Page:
Caste system and Social Reform
The caste system based on profession gradually developed and became rigid. While the Brahmans the Kshatriyas and the Vaisyas enjoyed a higher status, the condition of the Shudras and the Chandalas was pitiable. The Chandalas were supposed to live outside the villages. They were barred from drawing water from the wells used by the upper castes. They could not enter the temples or recite verses from the Vedas and Shastras. The upper caste people refrained from eating or drinking anything that had been touched by the untouchables.
As a result of the caste system, the Hindu society got divided into many castes and sub-castes and resulted in a wide gulf between different sections of the society. It resulted in a narrow outlook of persons and fostered disintegration between members of a society. The reformers were particularly worried about this, as they wanted people to unite together to oust the British from India.
The caste system also hindered the intellectual and scientific progress of the individuals as well as the society. Certain occupations were reserved for the upper caste people whether or not they were worthy of them. Similarly, lower caste people, even if intelligent and worthy could not rise up or take up higher posts. The system thus, acted as a means of oppression and suppression of the lower castes. It hurt upon the liberty of the individuals and was against the principles of democracy, equality and secularism.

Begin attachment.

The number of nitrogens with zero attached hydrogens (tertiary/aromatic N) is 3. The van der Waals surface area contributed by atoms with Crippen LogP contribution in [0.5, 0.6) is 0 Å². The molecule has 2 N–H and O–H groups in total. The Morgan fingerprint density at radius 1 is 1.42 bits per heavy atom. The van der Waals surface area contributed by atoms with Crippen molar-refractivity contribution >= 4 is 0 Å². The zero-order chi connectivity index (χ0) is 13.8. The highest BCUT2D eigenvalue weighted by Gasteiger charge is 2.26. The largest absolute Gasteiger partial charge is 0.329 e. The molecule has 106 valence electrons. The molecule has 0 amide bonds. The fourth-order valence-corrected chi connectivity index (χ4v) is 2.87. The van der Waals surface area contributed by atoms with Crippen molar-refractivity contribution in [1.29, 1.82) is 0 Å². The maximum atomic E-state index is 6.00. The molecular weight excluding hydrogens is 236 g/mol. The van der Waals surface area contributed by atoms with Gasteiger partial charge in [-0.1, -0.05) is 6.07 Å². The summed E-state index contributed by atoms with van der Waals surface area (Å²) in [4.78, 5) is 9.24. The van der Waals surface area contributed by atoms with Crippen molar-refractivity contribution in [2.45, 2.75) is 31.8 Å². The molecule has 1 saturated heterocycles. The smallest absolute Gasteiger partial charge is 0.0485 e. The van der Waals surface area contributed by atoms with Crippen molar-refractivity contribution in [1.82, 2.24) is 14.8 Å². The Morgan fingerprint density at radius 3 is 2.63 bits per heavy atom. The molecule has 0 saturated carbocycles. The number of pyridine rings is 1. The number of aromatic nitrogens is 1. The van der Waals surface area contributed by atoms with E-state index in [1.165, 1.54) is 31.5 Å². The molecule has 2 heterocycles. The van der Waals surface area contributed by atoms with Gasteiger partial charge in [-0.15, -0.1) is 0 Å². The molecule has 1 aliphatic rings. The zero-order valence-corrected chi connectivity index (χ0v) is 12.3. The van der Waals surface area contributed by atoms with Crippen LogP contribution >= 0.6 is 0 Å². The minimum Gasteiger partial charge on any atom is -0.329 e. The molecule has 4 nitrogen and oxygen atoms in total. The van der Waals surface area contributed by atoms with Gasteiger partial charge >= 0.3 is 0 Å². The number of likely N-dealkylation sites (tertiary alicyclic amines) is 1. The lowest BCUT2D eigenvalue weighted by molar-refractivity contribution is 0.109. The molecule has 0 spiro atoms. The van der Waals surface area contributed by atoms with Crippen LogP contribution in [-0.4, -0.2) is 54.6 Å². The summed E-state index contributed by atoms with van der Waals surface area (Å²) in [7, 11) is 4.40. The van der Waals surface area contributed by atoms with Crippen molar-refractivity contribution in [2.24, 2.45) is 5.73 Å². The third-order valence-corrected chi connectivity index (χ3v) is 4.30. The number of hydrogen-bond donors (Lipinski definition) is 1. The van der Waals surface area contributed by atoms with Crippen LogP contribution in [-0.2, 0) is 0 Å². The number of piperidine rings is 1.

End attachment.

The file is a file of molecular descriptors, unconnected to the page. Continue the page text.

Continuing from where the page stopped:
The social reformers of the 19th century challenged the very basis and need of the caste system. They considered it as the main cause of the existing disunity and intellectual backwardness of their countrymen. It is noteworthy that most of the social reformers who raised their voice against the caste system belonged to the upper castes. They willfully violated the taboos on food and water in their regular meetings. The reformers at Bombay formed the Paramhans Mandali in 1840 to carry forward their fight for the abolition of the caste system.
The coming of the Christian missionaries and the British in India also worked in favour of lower castes. The missionaries set up various schools for the children of tribal people and lower castes. Access to education, thus, opened up the opportunities of an entirely new and intellectual world for them.
As a result of industrialisation, the British had a opened up many new factories , offices , public work department etc. which needed labour.
Also , the construction of roads , drains , canals , buildings and offices required labourers like cleaners , sweepers , carriers , diggers , bricklayers , etc. The development of means of transport and communication had also facilitated the movement of labour from one place to another . The upper caste people were reluctant to take up such menial jobs under the British . This gave an opportunity to the low caste people to come to the cities and castes in their home – towns.